The Power of Symbols in History

Adolf Hitler is one of those historical characters who will forever fascinate us.  There is something that keeps drawing us back to Hitler and his Nazi cohorts.  Perhaps it is because Hitler was a sort of Horatio Alger hero, the small town boy who everyone disliked and thought would never make anything of himself, only to grow up to become a greater villain than the fictional Emperor Ming the Merciless?

Maybe we are attracted to all the pomp and ceremony that was so much a part of Nazism.  Hitler was a master of propaganda, especially when collaborating with the dwarfish Joseph Goebbels, the very lovely Leni Riefenstahl, and the very talented architect Albert Speer.  They all had in common a degree of megalomania that empowered their creativity.  Hitler was a talented but rejected artist, Goebbels a failed novelist and playwright, Riefenstahl a brilliant pioneer of the cinema, and Speer a psychologically damaged individual easily dominated by Hitler’s much stronger personality. Together they staged a drama more alluring than a Wagner opera.

The continued fascination with Hitler and Nazi Germany was brought home to me during the recent midterm elections.  Two images in particular caught my attention.  One was that of Ohio Republican Congressional candidate and Tea Party favorite Rich Lott dressed in a Waffen SS uniform.  The second was a campaign flyer put out by North Carolina Democrat Tim Spear, which mistakenly used a photograph of re-enactors dressed as German soldiers. 

There was nothing wrong or newsworthy about Mr. Lott’s participation in historical re-enactments.  Many men and women enjoy dressing up in historical garb and playing as if they were once more children.  It’s no different than adults who play with model train sets.  Lott’s knowledge of history is no doubt more extensive than the ad agency that produced the campaign flier for Tim Spear.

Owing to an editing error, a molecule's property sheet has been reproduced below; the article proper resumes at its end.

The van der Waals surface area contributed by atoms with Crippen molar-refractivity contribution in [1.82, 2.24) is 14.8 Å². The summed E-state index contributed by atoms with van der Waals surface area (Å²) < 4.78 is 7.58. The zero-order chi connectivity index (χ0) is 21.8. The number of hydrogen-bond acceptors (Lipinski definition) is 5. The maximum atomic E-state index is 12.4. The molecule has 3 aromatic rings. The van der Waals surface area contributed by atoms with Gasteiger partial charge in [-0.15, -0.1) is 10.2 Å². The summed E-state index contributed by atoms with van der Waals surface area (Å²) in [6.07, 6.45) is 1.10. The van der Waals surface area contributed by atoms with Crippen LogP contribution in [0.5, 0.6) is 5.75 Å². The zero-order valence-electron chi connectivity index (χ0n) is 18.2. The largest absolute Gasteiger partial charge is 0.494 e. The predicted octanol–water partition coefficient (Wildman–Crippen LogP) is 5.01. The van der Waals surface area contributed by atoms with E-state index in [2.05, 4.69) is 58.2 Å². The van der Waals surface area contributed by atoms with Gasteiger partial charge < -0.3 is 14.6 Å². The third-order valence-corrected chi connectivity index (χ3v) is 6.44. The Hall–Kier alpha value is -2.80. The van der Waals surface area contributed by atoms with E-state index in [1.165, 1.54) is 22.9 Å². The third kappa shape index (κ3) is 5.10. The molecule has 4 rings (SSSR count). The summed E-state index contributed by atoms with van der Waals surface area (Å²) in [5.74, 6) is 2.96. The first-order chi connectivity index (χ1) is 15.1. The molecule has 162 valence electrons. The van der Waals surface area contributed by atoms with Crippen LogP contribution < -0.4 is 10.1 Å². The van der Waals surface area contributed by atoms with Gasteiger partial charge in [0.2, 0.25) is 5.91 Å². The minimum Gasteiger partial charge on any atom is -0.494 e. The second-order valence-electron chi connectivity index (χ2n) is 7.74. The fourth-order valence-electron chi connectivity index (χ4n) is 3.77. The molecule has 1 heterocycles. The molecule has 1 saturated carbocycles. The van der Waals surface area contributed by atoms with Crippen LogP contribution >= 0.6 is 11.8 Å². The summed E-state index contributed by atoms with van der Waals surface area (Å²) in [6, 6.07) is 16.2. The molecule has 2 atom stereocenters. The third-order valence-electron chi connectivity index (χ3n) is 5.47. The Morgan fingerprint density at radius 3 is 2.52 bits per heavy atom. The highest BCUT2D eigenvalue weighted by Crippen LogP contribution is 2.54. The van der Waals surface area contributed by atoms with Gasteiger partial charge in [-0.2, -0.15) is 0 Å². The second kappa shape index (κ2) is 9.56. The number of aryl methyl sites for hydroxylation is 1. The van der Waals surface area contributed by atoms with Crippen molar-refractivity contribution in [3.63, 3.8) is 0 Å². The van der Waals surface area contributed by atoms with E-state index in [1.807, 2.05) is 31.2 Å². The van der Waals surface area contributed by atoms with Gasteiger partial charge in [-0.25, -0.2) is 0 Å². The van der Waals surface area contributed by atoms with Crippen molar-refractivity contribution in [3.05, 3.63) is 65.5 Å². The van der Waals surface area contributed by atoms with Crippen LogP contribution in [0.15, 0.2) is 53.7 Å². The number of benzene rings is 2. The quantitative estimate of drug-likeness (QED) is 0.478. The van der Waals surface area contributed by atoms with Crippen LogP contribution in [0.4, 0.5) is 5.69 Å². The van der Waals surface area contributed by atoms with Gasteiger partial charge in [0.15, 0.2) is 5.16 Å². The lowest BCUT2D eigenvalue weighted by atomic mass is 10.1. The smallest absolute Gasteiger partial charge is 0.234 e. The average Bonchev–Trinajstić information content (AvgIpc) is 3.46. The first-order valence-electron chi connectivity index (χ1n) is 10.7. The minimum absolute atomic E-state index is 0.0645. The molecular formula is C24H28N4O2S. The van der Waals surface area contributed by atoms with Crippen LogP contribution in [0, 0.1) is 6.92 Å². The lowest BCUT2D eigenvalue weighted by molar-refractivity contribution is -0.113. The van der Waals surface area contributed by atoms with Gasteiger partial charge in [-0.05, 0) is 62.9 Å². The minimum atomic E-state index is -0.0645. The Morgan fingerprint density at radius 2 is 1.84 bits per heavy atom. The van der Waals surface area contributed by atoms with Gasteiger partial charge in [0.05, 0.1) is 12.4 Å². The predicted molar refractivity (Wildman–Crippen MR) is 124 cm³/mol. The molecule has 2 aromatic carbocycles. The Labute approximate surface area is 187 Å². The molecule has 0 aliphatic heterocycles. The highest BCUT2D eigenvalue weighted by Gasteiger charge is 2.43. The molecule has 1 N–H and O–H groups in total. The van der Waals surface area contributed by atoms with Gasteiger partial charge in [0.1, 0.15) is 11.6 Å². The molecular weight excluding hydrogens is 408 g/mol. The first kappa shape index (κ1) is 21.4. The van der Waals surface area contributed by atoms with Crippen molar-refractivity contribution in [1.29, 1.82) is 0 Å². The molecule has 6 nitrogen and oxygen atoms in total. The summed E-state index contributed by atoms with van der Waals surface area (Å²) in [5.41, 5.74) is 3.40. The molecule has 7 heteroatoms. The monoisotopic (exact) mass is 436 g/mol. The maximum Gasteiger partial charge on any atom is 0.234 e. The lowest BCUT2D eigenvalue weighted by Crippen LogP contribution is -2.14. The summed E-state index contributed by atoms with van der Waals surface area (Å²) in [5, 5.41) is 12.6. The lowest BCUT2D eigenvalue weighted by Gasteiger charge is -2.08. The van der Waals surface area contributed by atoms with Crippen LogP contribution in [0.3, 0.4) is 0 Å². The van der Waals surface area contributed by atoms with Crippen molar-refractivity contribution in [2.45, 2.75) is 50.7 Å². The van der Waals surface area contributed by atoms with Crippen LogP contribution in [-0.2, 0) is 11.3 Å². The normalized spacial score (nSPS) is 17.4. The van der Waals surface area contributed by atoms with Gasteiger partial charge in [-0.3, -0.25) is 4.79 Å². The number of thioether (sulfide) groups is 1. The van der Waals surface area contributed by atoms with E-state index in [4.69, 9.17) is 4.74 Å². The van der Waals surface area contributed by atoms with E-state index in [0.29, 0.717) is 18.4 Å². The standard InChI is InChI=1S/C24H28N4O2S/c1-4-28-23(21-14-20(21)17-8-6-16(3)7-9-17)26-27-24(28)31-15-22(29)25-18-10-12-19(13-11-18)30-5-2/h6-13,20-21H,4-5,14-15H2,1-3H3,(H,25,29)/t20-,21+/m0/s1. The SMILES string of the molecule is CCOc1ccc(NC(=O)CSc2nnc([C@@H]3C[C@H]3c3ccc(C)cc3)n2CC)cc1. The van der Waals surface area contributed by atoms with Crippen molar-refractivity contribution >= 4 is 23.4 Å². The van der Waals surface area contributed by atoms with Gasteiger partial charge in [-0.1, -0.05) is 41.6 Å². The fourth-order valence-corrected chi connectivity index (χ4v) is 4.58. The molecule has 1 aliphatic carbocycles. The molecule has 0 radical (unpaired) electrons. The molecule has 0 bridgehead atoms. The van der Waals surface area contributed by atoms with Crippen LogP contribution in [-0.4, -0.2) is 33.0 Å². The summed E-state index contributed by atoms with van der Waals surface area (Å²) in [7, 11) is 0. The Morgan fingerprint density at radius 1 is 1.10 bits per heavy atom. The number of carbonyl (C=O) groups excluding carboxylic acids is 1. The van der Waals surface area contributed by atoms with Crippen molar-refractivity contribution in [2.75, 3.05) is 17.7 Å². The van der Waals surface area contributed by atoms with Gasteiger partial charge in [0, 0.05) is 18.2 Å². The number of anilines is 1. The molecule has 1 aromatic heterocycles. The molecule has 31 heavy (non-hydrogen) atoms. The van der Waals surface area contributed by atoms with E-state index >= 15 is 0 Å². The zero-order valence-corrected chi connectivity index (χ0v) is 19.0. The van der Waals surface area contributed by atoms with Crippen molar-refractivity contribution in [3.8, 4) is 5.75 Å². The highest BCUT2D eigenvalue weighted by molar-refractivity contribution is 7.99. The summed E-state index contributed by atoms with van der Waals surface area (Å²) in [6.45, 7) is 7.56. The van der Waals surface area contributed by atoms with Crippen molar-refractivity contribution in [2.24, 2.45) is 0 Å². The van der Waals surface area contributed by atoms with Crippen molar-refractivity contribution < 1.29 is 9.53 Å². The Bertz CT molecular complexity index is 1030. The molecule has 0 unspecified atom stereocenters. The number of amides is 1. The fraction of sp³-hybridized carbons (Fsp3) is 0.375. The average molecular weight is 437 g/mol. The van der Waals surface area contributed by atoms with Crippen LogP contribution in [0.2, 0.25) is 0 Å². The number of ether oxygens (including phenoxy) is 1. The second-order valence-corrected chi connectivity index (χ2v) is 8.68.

Today when “news as entertainment” is more to the public’s taste than actual news, market savvy “reporters” can turn a cat in a tree into a major news story.  I do not mention these two images so as to further embarrass either Mr. Lott or Mr. Spear.  I did not think then, nor do I think now, that either is a Nazi wannabe.  Neither do I want to suggest that the political ideas held by each, however bizarre, are as sophisticated as Hitler’s, or as evil.

If the truth be known, the macho military types among us seem to have a special admiration for the German army.  General Rommel, the Desert Fox, and General von Paulus who commanded the German 6th Army during the decisive Battle of Stalingrad are more romantic historical figures than any of the American generals, except perhaps Generals Patton and MacArthur.  Patton with his pearl handled pistols, and MacArthur with his corncob pipe were dashing figures, indeed.

 We Americans tend to have a soft spot in our hearts for lost causes.  Take, for example, the most popular of all the lost causes, the Confederate States of America.   No respectable Southern home is complete without portraits of General Robert E. “Bobby” Lee and General Thomas “Stonewall” Jackson.  If there is not enough room on the wall for both, then one is allowed to substitute a copy of the famous G. B. Matthews lithograph of “Lee and His Generals.”